Posts Tagged ‘Color Grading

14
Nov
10

color control panel for the ipad

Steve Hullfish and Bob Sliga blasted the FCP-L and ColorList with announcements about the new Tangent Devices vWave-Lite, a new solution to somewhat control Apple Color using your iPad.  Mr. Hullfish even posted a video of this slick new app

According to Tangent Devices website,

And while I agree with the general “Cool!” consensus out there, and while I realize it is amazing that Tangent Devices is putting this out there for FREE, I’m not sold on this approach as a viable solution for color grading because of the lack of tactile feedback from the iPad.  But Mel Matsuoka beat me to the punch, posting a nicely articulated review late last night to the FCP-L:

vWave is definitely fun and cool for what it is. I myself am hoping that they bring a “soft” version of the CP200-S and K panels to the iPad, so I can use it along my existing CP200-TS/BK panels. I cant justify another $10,000 just to get additional knobs and buttons that I wish the TS/BK panels had. Having a virtual button/knob control surface that can be mapped to every Apple Color function (and even more necessary, Davinci Resolve) would be a godsend. I wont hold my breath for this to happen, though 😉

That said, I think having a literal representation of a real world control surface on an iPad is a mistake, and not as useful as some are making it out to be. It’s cute and pretty to see the joyball and rings on the touchscreen, but the whole point of using a hardware control-surface is that you don’t have to look down at your controls while grading. And without a tactile control for your fingers to grab onto–especially in the case of the rings–you are flying half-blind on something like the vWave, because you cant tell if your finger is touching the ball widget or the ring widget onscreen. And the moment your eyes look down to find out which is which, you’ve defeated the very purpose of having a control-surface in the first place.

If I had the ability to design my own touch interface for a colorgrading control surface, it wouldn’t have balls and knobs like the vWave. it would simply be divided into 3 vertical columns, and be mapped so that any touch input that happens in the upper 2/3 of each column would affect the color-offsets, and any input that happened in the lower 1/3 would affect the lift/gamma/gain offsets.

This way, you could use your thumbs to affect the lift/gamma/gain, and your fingers to control the color offsets, and never have to look down to see if you’re touching the right control. And your hands would be positioned in a much more natural way, as well (which would could possibly be an improvement over a physical control-surface)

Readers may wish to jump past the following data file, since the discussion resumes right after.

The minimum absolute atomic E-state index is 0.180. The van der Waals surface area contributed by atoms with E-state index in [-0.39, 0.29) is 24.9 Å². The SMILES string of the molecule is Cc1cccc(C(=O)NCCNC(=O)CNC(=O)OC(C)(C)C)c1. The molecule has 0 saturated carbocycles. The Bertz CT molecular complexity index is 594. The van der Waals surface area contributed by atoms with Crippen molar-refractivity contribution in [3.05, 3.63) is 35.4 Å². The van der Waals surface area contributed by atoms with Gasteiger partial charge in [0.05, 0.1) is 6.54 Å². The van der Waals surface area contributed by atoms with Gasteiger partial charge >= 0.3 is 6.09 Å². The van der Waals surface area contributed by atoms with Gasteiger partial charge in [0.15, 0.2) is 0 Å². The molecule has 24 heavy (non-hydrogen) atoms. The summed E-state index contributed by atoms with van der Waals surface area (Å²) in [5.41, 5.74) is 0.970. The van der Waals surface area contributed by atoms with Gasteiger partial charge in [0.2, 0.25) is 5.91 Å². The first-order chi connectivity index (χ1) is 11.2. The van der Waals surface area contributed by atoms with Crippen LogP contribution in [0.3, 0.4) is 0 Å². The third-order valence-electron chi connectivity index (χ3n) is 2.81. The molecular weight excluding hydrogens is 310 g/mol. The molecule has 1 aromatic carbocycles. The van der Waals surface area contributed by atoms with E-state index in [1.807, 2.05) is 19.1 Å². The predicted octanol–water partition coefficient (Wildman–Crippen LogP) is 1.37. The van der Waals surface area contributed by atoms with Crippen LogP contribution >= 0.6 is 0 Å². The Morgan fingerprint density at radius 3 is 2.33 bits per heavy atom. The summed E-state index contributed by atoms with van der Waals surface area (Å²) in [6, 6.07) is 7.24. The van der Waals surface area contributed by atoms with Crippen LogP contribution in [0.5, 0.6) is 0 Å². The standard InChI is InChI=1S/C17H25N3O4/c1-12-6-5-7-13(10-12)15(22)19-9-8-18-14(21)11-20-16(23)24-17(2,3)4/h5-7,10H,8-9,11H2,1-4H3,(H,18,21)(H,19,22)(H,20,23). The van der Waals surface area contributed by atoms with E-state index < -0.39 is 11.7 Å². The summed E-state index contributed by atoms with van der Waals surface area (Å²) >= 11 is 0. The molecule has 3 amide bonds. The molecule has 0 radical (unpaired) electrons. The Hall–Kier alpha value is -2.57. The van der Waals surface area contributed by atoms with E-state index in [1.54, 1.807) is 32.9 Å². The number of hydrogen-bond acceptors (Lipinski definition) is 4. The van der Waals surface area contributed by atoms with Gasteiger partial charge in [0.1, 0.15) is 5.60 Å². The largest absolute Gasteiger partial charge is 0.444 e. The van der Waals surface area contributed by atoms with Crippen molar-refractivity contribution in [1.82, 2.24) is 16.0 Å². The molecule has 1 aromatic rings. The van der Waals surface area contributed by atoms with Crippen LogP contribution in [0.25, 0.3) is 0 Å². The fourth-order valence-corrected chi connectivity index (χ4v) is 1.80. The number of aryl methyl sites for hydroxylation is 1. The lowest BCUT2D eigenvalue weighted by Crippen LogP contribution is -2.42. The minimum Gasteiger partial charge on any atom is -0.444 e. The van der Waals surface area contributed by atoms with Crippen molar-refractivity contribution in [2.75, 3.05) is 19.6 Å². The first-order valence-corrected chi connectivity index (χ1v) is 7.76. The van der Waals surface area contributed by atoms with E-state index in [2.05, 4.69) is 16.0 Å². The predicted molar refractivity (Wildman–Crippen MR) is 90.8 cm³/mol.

This is an excellent article discussing the folly of “shoehorning” real world UIs into a digital world, which I think applies here as well:

http://aaronweyenberg.com/699/is-realistic-ui-design-realistic

Interestingly enough, Aaron uses the example of an iPhone rotary-phone dialer app as an example of misguided “real world” touch-interface design.

I’ll let your own Googling inclinations veer you off topic and into the land of realistic UI design.  Back here at pro•active•ly, it comes down to the point that you are paying for knobs and tactile feedback when you invest in a control panel.  A device that comes short of providing these two key components isn’t serving you any better than mousing through Color.

proactively • it is cool though • peter

24
Nov
08

redrelay – awesome red footage resource

redrelay1

Just found RedRelay while reading Stu Maschwitz’ latest ProLost post talking about the subway short trend. RedRelay looks to be a great resource for getting your hands on RED footage to cut & grade.

All the comprehensive info describing how each clip was shot makes this site a great learning resource as well. You can download RED footage, iPhone versions of the clips, tiffs, and even follow a hotlink to the related reduser thread. Awesome.

redrelay-ian-bloom-clip

Now go download some RED footage and put that Color 1.0.3 update to use.

proactively • loving this site • peter

**UPDATE**

To do that grading in Color, you will of course need to get the RED FCS2 Installer…

red-fcs2-installer1

…and the RED Quicktime Codec.

red-qt-codec

Oliver Peters posts to the FCP-L:

The new RED FCS2 Installer at red.com/support includes a workflow white paper. This new installer adds some native functionality when working with .R3D files in FCP and Color. You must have done the most recent ProApps update before installing the new RED components. Even if you don’t actually run the RED installer, it’s worthwhile to download the archive file and review this PDF white paper.

And here’s a sneak peek of the white paper for your enjoyment:

example-red-file-directory

23
Oct
08

travel channel – america’s scariest halloween attractions 3

Membership has its benefits, so here’s a few screen grabs of Travel Channel’s upcoming America’s Scariest Halloween Attractions 3.  Premiere will be this Sunday, October 26th, at 11pm following Ghost Adventures.

Had a lot of fun editing and grading this show.  A whole lot of around the clock work.  We averaged 125 shots or more per 4 minutes, which trumps the hell out of the 600 shots per 44min show average I read somewhere.  Here’s the final time line before going to tape.  Mind you, this is after conforming for the grade in Color, QC’ing flattened titles and what not, and syncing audio stems:

00:44:45;00 to the frame per Travel Channel clock.  Ow, my brain…

And just because I love you guys, here’s a sample screen shot from the color grade.  First pic is 30″ left hand Apple Cinema Display, second pic is right hand 23″ Apple Cinema Display:

Oh yeah, and here’s the two main errors I experienced during post:

Not too bad, but I recommend the hell out of getting 8GB of RAM for posting any 1×60 HD program.  Got this show printed to tape by the skin of our teeth after crashing 4 minutes in on the first try.  Seriously, yes, 4GB of 667Mhz RAM is worth the extra 1200 bucks.

————————————————————————————

Epic shout outs:

Susan Norton – Executive Producer

Thomas Quinn – Supervising Producer

Arthur Hsu – Associate Producer

James Morley – Editor & Segment Producer

Ashley Kalena – Production Assistant

Joel Reyes – Engineering Support

Archie Bustamante – IT support

Mom & Dad – Love & Support

————————————————————————————